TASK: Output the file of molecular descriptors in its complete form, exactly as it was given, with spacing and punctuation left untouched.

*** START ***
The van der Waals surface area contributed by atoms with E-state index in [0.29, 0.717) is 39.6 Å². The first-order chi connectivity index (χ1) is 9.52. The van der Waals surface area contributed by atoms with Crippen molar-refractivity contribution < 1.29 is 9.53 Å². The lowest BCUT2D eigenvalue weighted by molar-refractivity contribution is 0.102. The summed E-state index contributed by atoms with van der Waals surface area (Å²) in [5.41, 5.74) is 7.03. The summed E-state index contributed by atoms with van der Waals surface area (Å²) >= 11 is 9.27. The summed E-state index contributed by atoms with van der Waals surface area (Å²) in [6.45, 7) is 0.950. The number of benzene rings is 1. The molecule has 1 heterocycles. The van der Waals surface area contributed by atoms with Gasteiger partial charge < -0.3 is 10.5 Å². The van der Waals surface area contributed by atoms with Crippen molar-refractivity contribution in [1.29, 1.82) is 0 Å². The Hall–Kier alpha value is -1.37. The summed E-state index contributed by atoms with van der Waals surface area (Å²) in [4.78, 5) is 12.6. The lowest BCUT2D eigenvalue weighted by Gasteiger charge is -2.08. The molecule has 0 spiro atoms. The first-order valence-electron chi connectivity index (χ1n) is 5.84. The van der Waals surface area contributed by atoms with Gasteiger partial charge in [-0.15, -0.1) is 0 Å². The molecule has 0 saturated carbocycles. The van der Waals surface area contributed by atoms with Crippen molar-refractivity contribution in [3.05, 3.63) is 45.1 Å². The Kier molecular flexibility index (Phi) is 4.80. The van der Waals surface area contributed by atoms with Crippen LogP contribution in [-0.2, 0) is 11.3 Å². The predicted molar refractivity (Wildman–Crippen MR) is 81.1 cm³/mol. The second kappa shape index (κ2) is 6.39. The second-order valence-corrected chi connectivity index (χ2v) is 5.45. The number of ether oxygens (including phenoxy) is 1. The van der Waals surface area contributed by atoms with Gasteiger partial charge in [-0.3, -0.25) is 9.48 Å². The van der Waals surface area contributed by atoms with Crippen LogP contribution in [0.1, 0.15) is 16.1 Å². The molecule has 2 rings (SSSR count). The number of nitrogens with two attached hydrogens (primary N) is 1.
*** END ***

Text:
The van der Waals surface area contributed by atoms with E-state index in [0.29, 0.717) is 39.6 Å². The first-order chi connectivity index (χ1) is 9.52. The van der Waals surface area contributed by atoms with Crippen molar-refractivity contribution < 1.29 is 9.53 Å². The lowest BCUT2D eigenvalue weighted by molar-refractivity contribution is 0.102. The summed E-state index contributed by atoms with van der Waals surface area (Å²) in [5.41, 5.74) is 7.03. The summed E-state index contributed by atoms with van der Waals surface area (Å²) >= 11 is 9.27. The summed E-state index contributed by atoms with van der Waals surface area (Å²) in [6.45, 7) is 0.950. The number of benzene rings is 1. The molecule has 1 heterocycles. The van der Waals surface area contributed by atoms with Gasteiger partial charge < -0.3 is 10.5 Å². The van der Waals surface area contributed by atoms with Crippen molar-refractivity contribution in [1.29, 1.82) is 0 Å². The Hall–Kier alpha value is -1.37. The summed E-state index contributed by atoms with van der Waals surface area (Å²) in [4.78, 5) is 12.6. The lowest BCUT2D eigenvalue weighted by Gasteiger charge is -2.08. The molecule has 0 spiro atoms. The first-order valence-electron chi connectivity index (χ1n) is 5.84. The van der Waals surface area contributed by atoms with Gasteiger partial charge in [-0.15, -0.1) is 0 Å². The molecule has 0 saturated carbocycles. The van der Waals surface area contributed by atoms with Crippen molar-refractivity contribution in [3.05, 3.63) is 45.1 Å². The Kier molecular flexibility index (Phi) is 4.80. The van der Waals surface area contributed by atoms with Crippen LogP contribution in [-0.2, 0) is 11.3 Å². The predicted molar refractivity (Wildman–Crippen MR) is 81.1 cm³/mol. The second kappa shape index (κ2) is 6.39. The second-order valence-corrected chi connectivity index (χ2v) is 5.45. The number of ether oxygens (including phenoxy) is 1. The van der Waals surface area contributed by atoms with Gasteiger partial charge in [-0.3, -0.25) is 9.48 Å². The van der Waals surface area contributed by atoms with Crippen LogP contribution in [0.1, 0.15) is 16.1 Å². The molecule has 2 rings (SSSR count). The number of nitrogens with two attached hydrogens (primary N) is 1.